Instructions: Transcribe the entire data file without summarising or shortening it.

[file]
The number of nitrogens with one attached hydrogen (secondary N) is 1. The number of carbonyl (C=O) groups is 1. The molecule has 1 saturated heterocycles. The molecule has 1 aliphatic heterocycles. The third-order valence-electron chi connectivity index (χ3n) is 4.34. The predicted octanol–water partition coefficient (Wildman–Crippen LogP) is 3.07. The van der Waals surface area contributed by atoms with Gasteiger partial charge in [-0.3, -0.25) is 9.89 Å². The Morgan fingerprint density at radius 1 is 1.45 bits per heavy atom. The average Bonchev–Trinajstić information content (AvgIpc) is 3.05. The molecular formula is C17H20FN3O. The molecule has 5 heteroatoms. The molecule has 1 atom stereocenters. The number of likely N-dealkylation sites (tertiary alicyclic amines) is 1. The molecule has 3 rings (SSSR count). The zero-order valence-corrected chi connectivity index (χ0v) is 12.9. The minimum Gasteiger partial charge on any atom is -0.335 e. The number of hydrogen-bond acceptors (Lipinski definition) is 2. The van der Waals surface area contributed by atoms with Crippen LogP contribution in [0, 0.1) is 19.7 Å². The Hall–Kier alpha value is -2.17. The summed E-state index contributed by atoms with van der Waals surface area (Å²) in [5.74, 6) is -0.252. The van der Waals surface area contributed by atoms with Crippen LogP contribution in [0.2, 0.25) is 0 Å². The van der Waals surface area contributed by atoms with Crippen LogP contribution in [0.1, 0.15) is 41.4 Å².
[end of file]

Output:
The number of nitrogens with one attached hydrogen (secondary N) is 1. The number of carbonyl (C=O) groups is 1. The molecule has 1 saturated heterocycles. The molecule has 1 aliphatic heterocycles. The third-order valence-electron chi connectivity index (χ3n) is 4.34. The predicted octanol–water partition coefficient (Wildman–Crippen LogP) is 3.07. The van der Waals surface area contributed by atoms with Gasteiger partial charge in [-0.3, -0.25) is 9.89 Å². The Morgan fingerprint density at radius 1 is 1.45 bits per heavy atom. The average Bonchev–Trinajstić information content (AvgIpc) is 3.05. The molecular formula is C17H20FN3O. The molecule has 5 heteroatoms. The molecule has 1 atom stereocenters. The number of likely N-dealkylation sites (tertiary alicyclic amines) is 1. The molecule has 3 rings (SSSR count). The zero-order valence-corrected chi connectivity index (χ0v) is 12.9. The minimum Gasteiger partial charge on any atom is -0.335 e. The number of hydrogen-bond acceptors (Lipinski definition) is 2. The van der Waals surface area contributed by atoms with Crippen LogP contribution in [0, 0.1) is 19.7 Å². The Hall–Kier alpha value is -2.17. The summed E-state index contributed by atoms with van der Waals surface area (Å²) in [5.74, 6) is -0.252. The van der Waals surface area contributed by atoms with Crippen LogP contribution in [0.2, 0.25) is 0 Å². The van der Waals surface area contributed by atoms with Crippen LogP contribution in [0.1, 0.15) is 41.4 Å².